Mom captures a powerful moment: 2-year-old son mistook him for Disney’s ‘Encanto’ character

Kenzo’s face lit up when he saw Antonio, a character from Encanto who looked exactly like him, with curly hair and brown skin.

The image of a 2-year-old son standing in front of the TV alongside a still from ‘Encanto’ smiling from ear to ear is proof that representations matter. Kaheisha Brand was watching Disney’s Encanto with her 2-year-old son Kenzo when a character who resembled him appeared on the screen. Kenzo had an almost instant connection with the character Antonio and couldn’t stop smiling. Kenzo was glued to the TV and eagerly followed Antonio’s journey after noticing that his curly hair and brown skin matched the character’s appearance. Kenzo thought he saw himself on the screen. His mother, Kaheisha, posted a photo of her son smiling alongside Antonio. She also shared a photo of Kenzo staring at ‘himself’ on screen. “Check Kenzo out in the new Disney Movie ‘Encanto’ lol,” she captioned the Instagram post.

Brand says she couldn’t help but smile when she saw her son bond with Antonio. “He immediately gravitated towards the image of Antonio,” Brand told TODAY Parents. “It just made my heart smile because I do believe that he thought he was seeing himself because of the resemblance between him and Antonio.” Brand stated that his gaze was fixed on the screen and that he was smiling the entire time.

The ‘Encanto’ is described by Disney as “The story of an extraordinary family, the Madrigals, who live in a magical place called an Encanto in Colombia’s mountains. The magic of town has bestowed a unique gift on each child in the family, except one, Mirabel..” Brand says it just shows how important for pop culture to be inclusive. “He instantly lit up, and turned to us, and was smiling and that made me take the picture because it made my heart happy that it brought such enjoyment to him,” she said. .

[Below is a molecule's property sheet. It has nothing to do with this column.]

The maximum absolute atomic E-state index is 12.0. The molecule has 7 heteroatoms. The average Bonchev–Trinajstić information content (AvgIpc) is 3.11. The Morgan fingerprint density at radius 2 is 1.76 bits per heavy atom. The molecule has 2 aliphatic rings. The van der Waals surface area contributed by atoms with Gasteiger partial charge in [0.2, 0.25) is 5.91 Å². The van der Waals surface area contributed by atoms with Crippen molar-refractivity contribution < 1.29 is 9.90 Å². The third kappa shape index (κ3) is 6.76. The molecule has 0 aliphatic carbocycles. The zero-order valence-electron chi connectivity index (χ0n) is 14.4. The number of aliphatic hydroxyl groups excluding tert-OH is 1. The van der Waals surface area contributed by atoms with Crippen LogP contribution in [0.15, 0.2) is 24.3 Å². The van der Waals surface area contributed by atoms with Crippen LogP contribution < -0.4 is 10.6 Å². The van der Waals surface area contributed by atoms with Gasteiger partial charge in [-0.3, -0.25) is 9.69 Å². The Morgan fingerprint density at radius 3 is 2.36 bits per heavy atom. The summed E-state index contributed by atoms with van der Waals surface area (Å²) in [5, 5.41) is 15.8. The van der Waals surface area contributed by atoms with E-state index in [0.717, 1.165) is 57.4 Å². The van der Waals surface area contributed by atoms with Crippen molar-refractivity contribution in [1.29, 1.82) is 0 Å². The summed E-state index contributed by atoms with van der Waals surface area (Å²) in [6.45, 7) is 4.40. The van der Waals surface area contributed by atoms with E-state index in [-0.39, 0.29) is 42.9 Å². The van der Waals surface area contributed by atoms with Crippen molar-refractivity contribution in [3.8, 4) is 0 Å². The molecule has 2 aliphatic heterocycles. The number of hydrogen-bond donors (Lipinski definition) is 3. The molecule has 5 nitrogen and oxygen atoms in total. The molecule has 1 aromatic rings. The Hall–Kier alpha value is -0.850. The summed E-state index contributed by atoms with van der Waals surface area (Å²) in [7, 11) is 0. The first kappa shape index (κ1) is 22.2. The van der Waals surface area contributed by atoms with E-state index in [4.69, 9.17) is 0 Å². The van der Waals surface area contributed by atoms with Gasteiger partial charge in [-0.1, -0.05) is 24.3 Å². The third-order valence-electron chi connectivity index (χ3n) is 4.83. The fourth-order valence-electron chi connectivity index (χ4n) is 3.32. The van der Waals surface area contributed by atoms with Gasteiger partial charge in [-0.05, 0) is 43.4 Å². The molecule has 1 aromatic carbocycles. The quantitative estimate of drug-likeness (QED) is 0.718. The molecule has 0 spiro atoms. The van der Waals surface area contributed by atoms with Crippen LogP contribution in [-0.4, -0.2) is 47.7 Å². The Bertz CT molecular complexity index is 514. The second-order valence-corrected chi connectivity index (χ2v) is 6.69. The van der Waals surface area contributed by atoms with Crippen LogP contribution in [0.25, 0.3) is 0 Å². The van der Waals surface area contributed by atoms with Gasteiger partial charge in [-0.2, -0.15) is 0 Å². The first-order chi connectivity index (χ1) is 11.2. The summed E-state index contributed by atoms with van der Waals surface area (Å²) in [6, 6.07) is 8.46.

Keith Brooks, Kenzo’s father, and Brand are pleased that they chose ‘Encanto’ for their child to watch.”One of the themes that it presented was family, and how strong family is, and how strong family can be when it’s united,” said Brooks. “To be able to see the people of Colombia and the different skin complexions they have and to be able to see yourself in other areas of the world that you didn’t necessarily know about, I thought that was extremely powerful. And I thought ‘Encanto’ was the first movie film on any aspect that touched upon Afro Latina and Latinos and Colombia.”

Another example of how representation matters is Kenzo’s connection with Antonio. Last year, a Black doctor recalled a little girl jumping into her arms and hugging her after seeing Doc McStuffins, a Black woman character from a Disney Channel animated children’s television series. Dr. Rachel, who is from Ghana, explained why that moment meant as much to her as it did to that child, saying she felt more accepted and celebrated than she had ever felt through any DEI (diversity, equity, and inclusion) initiative. She took to Twitter to recount her encounter with the little girl who made her day, writing: ” Little girl just jumped into my arms and rested her head on my shoulder in the ED. Her dad said, “she’s never seen a black doctor before and I think she thinks you’re Doc McStuffins.”

She also discussed the significance of representation and why it made a greater difference than DEI initiatives, which are common in many cases. Rachel is a rising peds PGY3 at Brown and a future chief resident. “So now I’m thinking maybe Disney Junior has done more for me as a black woman in medicine than most DEI initiatives,” Dr. Buckle-Rashid tweeted later.